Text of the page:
Captain Sir Tom Moore’s daughter has said her family kept £800,000 in profits from three of his books because it was “what he wanted”.
Hannah Ingram-Moore said her fundraising father wanted them to keep the money from the books in Club Nook Ltd — a firm separate to the Captain Tom Foundation charity.
In an interview broadcast on Thursday evening, she told TalkTV’s Piers Morgan there was no suggestion that anyone buying the books thought they were donating to charity.
Sir Tom became a well-known figure when he raised £38m for the NHS by walking 100 laps of his garden before his 100th birthday at the height of the first national Covid-19 lockdown in April 2020. He died in February 2021.
On why the book money did not go to charity, she said: “They were my father’s books. He wrote them and he decided what to do with the income from them.
“It was his wishes, not ours.
“He made the decision about the things that he did. We didn’t act for him.”
Ms Ingram-Moore said there was nothing in the books that referred to the Captain Tom Foundation, set up to celebrate legacy.
But since recording the interview, Morgan said “we discovered a statement on the charity’s website and a tweet from Captain Tom’s account which do imply that the books could support the foundation. The charity is mentioned in one of the books.”
He claimed that the prologue of Captain Tom’s autobiography, Tomorrow Will Be A Good Day, also seems to suggest it was raising funds for the foundation.
Ms Ingram-Moore said the family had even received death threats.
She said: “There is a forum… they were all discussing how they were going to come and kill us all.”
Sir Tom had his knighthood conferred on him by the late Queen in July 2020 in recognition of his fundraising achievements.
Ms Ingram-Moore also told TalkTV she was paid £18,000 for attending the Virgin Media O2 Captain Tom Foundation Connector Awards in 2021 — when already being paid as chief executive of the body.
The money was paid to her family firm, Maytrix Group, and she banked £16,000, donating £2,000 to the Captain Tom Foundation.
This summer, the foundation stopped taking money from donors after planning chiefs at Central Bedfordshire Council ordered that an unauthorised spa pool block at Ms Ingram-Moore’s home should be demolished.
The family have objected to the enforcement notice and an appeal against the order is set for a hearing this month.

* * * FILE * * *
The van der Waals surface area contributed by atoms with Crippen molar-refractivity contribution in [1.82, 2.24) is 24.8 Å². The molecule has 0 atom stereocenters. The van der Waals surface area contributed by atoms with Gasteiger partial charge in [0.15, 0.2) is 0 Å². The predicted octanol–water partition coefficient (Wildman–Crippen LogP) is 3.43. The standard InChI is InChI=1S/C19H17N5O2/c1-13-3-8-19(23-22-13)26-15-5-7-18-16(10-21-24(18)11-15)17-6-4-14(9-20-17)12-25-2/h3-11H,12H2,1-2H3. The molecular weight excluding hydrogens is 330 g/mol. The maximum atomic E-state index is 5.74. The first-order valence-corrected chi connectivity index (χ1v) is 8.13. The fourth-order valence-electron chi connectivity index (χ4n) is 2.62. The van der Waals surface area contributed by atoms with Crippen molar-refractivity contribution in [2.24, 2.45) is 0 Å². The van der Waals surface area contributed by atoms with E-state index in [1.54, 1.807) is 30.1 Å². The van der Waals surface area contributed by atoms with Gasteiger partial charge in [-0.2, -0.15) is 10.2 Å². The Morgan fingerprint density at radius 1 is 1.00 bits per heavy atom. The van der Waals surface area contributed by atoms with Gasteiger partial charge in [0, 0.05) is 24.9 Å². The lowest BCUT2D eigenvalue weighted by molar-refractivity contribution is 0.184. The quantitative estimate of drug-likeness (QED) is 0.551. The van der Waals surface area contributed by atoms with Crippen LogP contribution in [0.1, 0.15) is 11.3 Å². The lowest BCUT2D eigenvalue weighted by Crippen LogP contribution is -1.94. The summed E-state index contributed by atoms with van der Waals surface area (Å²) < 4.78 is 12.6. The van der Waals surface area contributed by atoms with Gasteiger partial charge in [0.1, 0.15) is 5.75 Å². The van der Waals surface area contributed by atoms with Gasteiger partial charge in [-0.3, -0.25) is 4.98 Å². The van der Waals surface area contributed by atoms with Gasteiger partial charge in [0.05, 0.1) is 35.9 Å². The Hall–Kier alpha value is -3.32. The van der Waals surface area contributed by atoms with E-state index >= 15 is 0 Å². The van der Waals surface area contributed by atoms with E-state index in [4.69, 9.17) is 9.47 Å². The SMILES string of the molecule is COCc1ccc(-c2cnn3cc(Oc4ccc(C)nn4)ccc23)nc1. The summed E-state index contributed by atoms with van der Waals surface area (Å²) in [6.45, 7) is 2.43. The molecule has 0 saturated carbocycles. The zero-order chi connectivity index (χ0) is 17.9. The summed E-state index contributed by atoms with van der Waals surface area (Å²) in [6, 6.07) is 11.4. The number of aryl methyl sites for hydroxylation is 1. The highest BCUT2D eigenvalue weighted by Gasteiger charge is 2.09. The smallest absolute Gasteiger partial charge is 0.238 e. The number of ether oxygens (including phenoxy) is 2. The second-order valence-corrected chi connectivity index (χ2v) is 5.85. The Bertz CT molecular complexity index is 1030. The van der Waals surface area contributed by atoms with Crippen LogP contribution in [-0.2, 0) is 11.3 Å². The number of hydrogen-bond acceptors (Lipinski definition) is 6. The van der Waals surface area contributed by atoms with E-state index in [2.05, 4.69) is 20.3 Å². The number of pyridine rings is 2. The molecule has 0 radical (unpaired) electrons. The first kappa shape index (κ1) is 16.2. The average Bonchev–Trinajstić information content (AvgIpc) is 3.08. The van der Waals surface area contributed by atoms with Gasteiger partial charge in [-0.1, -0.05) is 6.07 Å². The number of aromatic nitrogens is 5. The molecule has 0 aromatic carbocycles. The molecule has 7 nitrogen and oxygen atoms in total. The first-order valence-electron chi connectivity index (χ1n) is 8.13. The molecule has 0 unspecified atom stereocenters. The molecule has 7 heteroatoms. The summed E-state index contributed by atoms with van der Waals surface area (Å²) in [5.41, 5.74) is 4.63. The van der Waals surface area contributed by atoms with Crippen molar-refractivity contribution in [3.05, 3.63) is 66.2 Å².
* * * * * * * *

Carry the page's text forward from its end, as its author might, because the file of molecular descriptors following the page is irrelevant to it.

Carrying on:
Ms Ingram-Moore said she wants the new complex to be a “community building” to celebrate her father’s legacy.
But Morgan said installing the spa pool was a “mistake” that “angered the public” after they submitted a planning application in the name of the foundation.
He repeatedly asked if they would get rid of the pool regardless of what the council decides, but they were non-committal.
He added: “That looks like you are giving yourselves as a family a nice little treat, but you’re using the Captain Tom Foundation umbrella to justify that.”
Ms Ingram-Moore said it was paid for with their own money and “not one penny” has come from the foundation.
She said: “Yeah, and I think everyone can look in hindsight, and our original application, the name was never intended to be The Captain Tom Foundation, it was supposed to be the Captain Tom building.
“It got lost in translation. We take responsibility for that.”
The Charity Commission launched an inquiry into the foundation in June last year, after identifying concerns about the charity’s management and independence from Sir Tom’s family.
It had already opened a case into the charity shortly after the 100-year-old died in 2021, and began reviewing the set-up of the organisation.
The watchdog’s intervention into the foundation had a “massive adverse impact” on fundraising, the charity’s accounts published last month stated.
The foundation’s accounts show that for the nine months from August 2021 to April 2022, Ms Ingram-Moore, received a gross salary of £63,750 in her role as interim chief executive officer.
The Charity Commission had consented to an annual salary of £85,000.
She also received £7,602 in expense payments for travel and administration between June 2021 and November 2022.
A spokesperson for the Charity Commission said: “Our inquiry into the Captain Tom Foundation remains ongoing.
“Its scope includes examining mismanagement or misconduct which may have led to any financial losses to the charity and whether the trustees have adequately managed conflicts of interest, including with private companies connected to the Ingram-Moore family.”
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